Babyn Yar is a controversial book. It raises questions about what it means to write witness-like poetry without bearing witness to the historical events the poems are about; about the distinction between giving voice to victims, and speaking for them; about cultural appropriation, historical projection, and the right to represent another; about a choice of language; about tone. In a recent review, a prominent Ukrainian poet Serhiy Zhadan says that the book is about “the mechanisms that make it possible for the strangers’ voices, the voices of many people, to sound out through the poet, through her lines.” These mechanisms, his essay suggests, have something to do with the indiscriminateness of “hearing.” Why did the author write about the tragedy that does not seem to concern her? Zhadan asks. His answer is that all the voices exist “within the same space”; one can’t pick and choose between the voices of the victims of Holodomor and the victims of Holocaust. One can’t hear “one’s own dead,” while blocking out the others.

The parallel helps make sense of the helplessness of Kiyanovska’s “voices,” of their persistent conviction that there’s no exit, no escape. This type of attitude, known to psychologists as learned helplessness, arises when a subject is repeatedly exposed to aversive stimuli he or she is unable to avoid. It helps explain why uprisings were so rare in the concentration camps. It also helps account for the passivity and a sense of resignation that the victims of routine domestic and sexual abuse so often exhibit. Most of those who came to Babyn Yar on September 29th, with kids and warm clothes, discovered that they were about to get killed after they’d arrived. They may well have been apprehensive and pessimistic about the future, but they did not go there expecting to die. By contrast, those that came to the Babyn Yar in the following months and years usually knew where they were going and why. Often, the victims of those later Nazi crimes would expect death, wait for it. In having this expectation, they resembled the peasants trapped in their villages during the state-orchestrated famine of 1932-1933. Death by starvation is slow. As one watches one’s family and community slowly die out, the future, literally, closes down. If an alternative future – a narrow escape path – suddenly opens up, one can no longer even notice it. One’s destination – like the destination of those driven to the ravine – is death.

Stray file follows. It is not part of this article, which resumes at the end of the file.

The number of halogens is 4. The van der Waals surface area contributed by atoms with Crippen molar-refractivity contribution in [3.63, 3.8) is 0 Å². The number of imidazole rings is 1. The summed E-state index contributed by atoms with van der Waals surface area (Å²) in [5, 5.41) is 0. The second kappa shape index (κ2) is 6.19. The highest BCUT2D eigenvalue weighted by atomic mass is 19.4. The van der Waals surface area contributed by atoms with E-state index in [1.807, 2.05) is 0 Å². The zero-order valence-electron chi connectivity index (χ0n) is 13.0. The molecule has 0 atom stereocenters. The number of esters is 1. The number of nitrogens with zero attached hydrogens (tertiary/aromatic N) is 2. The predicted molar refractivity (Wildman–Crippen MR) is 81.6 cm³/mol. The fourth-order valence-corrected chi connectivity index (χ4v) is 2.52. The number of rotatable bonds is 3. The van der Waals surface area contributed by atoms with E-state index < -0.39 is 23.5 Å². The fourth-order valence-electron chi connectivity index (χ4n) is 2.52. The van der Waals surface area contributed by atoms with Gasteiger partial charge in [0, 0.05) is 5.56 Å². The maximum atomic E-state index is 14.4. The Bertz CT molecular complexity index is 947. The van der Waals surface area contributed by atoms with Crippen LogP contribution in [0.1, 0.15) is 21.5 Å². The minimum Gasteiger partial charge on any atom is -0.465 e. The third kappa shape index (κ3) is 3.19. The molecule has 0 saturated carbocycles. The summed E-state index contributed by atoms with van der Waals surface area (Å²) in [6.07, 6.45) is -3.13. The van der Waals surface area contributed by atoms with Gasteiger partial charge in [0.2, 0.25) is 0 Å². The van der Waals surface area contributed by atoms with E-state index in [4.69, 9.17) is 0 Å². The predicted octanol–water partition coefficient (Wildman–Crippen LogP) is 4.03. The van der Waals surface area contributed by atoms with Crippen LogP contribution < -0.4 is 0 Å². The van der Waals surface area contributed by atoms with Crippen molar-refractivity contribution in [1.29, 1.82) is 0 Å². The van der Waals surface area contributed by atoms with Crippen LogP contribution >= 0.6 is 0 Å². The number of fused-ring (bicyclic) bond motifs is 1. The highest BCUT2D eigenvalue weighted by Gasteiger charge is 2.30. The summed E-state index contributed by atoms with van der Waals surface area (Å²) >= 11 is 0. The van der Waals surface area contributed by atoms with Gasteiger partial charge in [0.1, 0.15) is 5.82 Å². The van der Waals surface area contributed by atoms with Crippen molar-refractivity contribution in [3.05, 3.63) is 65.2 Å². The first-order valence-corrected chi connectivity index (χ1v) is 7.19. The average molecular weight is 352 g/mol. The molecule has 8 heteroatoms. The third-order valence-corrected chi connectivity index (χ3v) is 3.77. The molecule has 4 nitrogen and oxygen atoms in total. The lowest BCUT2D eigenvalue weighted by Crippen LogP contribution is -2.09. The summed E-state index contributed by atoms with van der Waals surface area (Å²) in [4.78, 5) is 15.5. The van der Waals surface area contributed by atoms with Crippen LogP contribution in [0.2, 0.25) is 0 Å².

All of the dead are our own, and Kiyanovska’s book bears powerful testimony to this fact. It also demonstrates how hard it is to untangle the individual voices without mixing them up with those of other victims, and without contaminating them with one’s own. When Euripides produced his Trojan Women in 415 BCE, was he giving voice to the women of that semi-mythological battle described by Homer; to the Melian women who had suffered atrocities at the hands of his fellow citizens that very year; or to his own moral outrage over such events? When Kiyanovska writes about those headed for the Babyn Yar, whether on that fateful September day or over the following months, isn’t she also writing about the Jews in the Nazi concentration camps, and about the starving peasants of the previous decade, and about the people in the Ukrainian east, caught in a crossfire, so overwhelmed by the inescapable constancy of war they are no longer aware of any options save for one: “to die here.”

Serhiy Zhadan’s conclusion is hopeful: he sees Babyn Yar as a “freeing” of voices, and with it, “the ordering memory, and the ordering conscience.” But whose memory, and whose conscience? Whom are we freeing: the voices, ourselves? What are we freeing (them, us?) from, and what is this freedom for? How do we ensure that the memories we recover and the conscience we cultivate is not yet another mechanism of self-congratulatory insulation from genuine responsibility? And what is this protective circle of the “we” each of us tries to build? Whom does it include? Who has a right to be included? Answering these questions is important, and it is also hard. No matter what one says, one’s answer will raise further questions – including, perhaps, questions about the very subject who raises the questions. These poems, too, are answers. Yet we must keep asking the questions they are answers to, and questions about them – as answers. We (I, you) must keep asking and asking, and listen beyond our own anxious and hopeful echo.

Marianna Kiyanovska

from Babyn Yar

(Translated from the Ukrainian)


I hold a bullet under my tongue it tastes of plumbum
transporting me to the verge of a change as the sky gets closer